Fetal Alcohol Spectrum Disorder (FASD) refers to the brain damage and physical birth defects in children caused by women who consumed alcohol during their pregnancy. FASD can include growth deficiencies, central nervous system dysfunction that could result in low IQ or cognitive deficiencies, and abnormal facial features such as small eye openings, small upturned nose, thin upper lip, small lower jaw, low set of ears, and an overall small head circumference.

Children lacking the distinguishing facial features could be diagnosed with Fetal Alcohol Effects (FAE). A diagnosis of FAE may make it increasingly difficult to meet the criteria for many services or accommodations. The Institute of Medicine recently coined Alcohol Related Neurodevelopmental Disabilities (ARND) to describe the condition in which only the central nervous system abnormalities are present from prenatal alcohol exposure.

FASD/FAE are lifelong irreversible conditions. Children with FASD experience severe challenges including speech and language delays, and learning disabilities. Often, children with FASD are hyperactive, poorly co-ordinated and impulsive. They will most likely have difficulty with daily living skills, including eating, resulting from missing tooth enamel, heightened oral sensitivity, or an abnormal gag reflex.

Learning is not automatic for those with FASD. Due to organic brain damage, memory retrieval is impaired, making learning extremely difficult for some. Many children with FASD have problems with communicating, especially socially, even though they may have strong verbal skills. They often have trouble interpreting actions and behaviours of others or reading social cues. Abstract concepts are especially troublesome. They often appear irresponsible, undisciplined, and immature, as they lack critical thinking skills such as judgment, reasoning, problem solving, predicting and generalizing.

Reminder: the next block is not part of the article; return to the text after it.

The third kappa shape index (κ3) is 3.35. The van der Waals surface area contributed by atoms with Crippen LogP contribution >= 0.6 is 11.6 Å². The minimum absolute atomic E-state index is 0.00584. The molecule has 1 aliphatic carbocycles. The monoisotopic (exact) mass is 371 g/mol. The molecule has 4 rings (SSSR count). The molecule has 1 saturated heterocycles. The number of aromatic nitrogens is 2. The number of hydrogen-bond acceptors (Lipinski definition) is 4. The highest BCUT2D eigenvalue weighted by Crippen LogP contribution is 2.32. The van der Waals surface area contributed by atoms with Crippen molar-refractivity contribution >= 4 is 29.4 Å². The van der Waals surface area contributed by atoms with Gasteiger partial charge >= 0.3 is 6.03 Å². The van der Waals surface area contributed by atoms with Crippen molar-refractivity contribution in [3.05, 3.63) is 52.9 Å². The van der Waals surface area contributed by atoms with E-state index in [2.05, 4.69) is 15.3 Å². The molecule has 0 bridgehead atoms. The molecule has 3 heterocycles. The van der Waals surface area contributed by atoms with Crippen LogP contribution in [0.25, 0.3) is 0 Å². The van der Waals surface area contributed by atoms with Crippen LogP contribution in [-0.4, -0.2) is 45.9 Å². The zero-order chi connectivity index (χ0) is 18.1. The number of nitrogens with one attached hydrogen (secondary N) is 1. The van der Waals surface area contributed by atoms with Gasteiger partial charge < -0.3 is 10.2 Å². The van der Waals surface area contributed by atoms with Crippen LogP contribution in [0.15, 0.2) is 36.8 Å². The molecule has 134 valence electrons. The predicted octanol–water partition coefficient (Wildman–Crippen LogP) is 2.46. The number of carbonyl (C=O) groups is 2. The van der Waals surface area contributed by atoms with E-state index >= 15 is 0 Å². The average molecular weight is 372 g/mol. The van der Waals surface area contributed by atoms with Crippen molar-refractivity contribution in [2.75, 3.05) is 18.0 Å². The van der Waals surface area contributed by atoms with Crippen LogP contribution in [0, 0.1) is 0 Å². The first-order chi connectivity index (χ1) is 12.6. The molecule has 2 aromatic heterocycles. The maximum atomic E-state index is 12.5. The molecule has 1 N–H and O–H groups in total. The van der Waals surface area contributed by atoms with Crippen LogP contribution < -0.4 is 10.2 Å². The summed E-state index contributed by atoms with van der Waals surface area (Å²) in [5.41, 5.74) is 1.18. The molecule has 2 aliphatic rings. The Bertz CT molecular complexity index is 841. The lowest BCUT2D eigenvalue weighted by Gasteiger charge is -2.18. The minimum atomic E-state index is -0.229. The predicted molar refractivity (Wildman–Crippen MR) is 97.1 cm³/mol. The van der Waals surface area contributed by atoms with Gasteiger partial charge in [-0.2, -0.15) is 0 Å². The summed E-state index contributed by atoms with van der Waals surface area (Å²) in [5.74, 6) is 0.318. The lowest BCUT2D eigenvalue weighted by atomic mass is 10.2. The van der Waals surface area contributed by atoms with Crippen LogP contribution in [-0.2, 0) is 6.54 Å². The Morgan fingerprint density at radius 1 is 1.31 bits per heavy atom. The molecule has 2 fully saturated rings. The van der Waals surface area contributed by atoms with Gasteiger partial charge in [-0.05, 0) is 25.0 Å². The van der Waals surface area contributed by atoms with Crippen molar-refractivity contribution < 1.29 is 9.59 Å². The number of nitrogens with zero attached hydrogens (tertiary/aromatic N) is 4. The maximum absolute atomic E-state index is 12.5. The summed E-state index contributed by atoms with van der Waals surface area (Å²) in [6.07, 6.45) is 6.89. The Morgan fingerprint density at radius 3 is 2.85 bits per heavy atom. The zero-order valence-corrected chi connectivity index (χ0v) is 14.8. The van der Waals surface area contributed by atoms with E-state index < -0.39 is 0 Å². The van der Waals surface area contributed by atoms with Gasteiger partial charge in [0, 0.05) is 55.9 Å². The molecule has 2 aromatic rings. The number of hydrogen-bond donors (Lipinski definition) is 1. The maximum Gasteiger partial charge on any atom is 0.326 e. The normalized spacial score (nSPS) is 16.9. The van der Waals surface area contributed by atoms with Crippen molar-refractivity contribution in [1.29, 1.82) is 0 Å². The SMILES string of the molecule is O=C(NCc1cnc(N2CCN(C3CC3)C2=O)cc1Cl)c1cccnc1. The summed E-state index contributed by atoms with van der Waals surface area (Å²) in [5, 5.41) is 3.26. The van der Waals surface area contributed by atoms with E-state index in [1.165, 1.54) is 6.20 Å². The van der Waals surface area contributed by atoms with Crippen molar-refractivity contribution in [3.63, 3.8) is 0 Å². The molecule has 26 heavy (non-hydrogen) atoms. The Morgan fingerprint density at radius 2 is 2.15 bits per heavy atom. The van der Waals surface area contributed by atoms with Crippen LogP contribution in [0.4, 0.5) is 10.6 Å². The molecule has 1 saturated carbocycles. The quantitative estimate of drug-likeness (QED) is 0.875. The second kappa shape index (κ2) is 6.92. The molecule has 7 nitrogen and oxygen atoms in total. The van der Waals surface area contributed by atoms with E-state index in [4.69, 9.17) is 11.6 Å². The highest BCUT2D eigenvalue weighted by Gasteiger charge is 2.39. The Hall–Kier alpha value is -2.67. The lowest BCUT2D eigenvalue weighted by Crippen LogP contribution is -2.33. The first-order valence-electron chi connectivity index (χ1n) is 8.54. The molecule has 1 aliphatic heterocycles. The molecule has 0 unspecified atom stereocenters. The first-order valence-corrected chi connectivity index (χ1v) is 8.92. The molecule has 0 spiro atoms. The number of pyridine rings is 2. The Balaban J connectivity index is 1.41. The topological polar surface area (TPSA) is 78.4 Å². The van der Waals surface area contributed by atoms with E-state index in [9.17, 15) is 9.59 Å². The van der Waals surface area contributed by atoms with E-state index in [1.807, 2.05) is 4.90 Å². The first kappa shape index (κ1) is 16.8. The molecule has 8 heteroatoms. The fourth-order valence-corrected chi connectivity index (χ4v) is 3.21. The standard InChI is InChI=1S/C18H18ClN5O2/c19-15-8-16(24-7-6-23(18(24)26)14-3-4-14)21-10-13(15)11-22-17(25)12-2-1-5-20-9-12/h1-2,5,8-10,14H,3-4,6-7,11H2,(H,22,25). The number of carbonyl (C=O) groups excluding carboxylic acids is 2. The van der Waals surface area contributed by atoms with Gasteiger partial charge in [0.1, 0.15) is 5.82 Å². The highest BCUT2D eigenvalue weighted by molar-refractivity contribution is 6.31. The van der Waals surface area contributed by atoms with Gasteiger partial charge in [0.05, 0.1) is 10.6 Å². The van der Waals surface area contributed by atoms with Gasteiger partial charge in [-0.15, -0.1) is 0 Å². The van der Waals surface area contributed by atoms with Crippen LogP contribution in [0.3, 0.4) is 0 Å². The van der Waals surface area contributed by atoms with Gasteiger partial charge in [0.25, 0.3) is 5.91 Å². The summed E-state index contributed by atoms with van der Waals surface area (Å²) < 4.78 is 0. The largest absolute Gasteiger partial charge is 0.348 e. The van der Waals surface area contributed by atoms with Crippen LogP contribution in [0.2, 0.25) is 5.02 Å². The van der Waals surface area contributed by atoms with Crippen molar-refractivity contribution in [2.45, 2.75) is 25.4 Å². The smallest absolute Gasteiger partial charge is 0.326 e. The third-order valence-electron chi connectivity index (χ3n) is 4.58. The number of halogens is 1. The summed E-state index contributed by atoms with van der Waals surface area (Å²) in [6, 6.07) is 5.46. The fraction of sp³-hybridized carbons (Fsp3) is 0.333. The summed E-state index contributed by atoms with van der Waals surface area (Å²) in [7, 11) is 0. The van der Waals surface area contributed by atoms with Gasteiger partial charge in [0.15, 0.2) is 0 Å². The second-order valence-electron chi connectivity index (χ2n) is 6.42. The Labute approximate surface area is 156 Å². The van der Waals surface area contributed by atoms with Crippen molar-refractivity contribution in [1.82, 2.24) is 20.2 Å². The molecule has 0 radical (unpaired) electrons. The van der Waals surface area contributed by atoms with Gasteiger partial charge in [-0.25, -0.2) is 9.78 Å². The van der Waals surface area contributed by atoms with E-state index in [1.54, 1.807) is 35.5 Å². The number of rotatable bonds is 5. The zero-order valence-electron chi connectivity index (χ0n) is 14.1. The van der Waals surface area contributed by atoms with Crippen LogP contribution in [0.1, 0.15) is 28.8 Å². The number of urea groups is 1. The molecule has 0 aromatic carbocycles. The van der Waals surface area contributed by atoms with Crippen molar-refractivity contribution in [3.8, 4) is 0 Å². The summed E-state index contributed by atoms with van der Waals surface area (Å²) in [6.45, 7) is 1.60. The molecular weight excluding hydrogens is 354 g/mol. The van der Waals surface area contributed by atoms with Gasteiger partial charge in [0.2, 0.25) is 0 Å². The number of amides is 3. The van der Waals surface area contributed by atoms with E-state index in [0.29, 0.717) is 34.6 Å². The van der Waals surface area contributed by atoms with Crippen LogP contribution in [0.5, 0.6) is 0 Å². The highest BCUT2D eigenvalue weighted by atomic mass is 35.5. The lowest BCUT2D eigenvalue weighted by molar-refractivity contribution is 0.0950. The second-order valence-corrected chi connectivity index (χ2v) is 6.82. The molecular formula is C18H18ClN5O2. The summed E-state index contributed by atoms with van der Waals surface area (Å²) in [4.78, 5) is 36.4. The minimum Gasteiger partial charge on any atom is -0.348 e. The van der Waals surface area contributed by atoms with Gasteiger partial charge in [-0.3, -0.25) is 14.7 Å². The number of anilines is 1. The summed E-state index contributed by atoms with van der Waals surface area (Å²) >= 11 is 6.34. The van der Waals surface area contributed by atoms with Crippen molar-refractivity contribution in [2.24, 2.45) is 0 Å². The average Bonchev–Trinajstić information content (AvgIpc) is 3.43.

Children with FASD/FAE don’t internalize morals, ethics or values. (These are abstract concepts). They do not understand how to do or say what is considered appropriate. They also do not learn from past experiences and punishment does not seem to faze them and, as a result, they often repeat mistakes. Immediate wants or needs take precedence and they don’t understand the concept of cause and effect, or that there are consequences to their actions. These factors may result in serious behaviour problems unless their environment is closely monitored, structured and consistent.


Early Childhood (1 to 5 years)

  • Speech or gross motor delays
  • Extreme tactile sensitivity or insensitivity
  • Erratic sleep and/or eating habits
  • Poor habituation
  • Lack of stranger anxiety
  • Rage
  • Poor or limited abstracting ability (action/consequence connection, judgment and reasoning skills, sequential learning)

Elementary Year

  • Normal, borderline, or high IQ with relative immaturity
  • Blames others for problems
  • Volatile and impulsive, impaired reasoning
  • School becomes increasingly difficult
  • Socially isolated and emotionally disconnected
  • High need for stimulation
  • Vivid fantasies and perseveration problems
  • Possible fascination with knives and/or fire

Adolescent Years (13 to 18 years)

  • No personal or property boundaries
  • Naïve, suggestible, a follower, a victim, vulnerable to peers
  • Poor judgment, reasoning and memory
  • Isolated, sometimes depressed and/or suicidal
  • Poor social skills
  • Doesn’t learn from mistakes

Educational Implications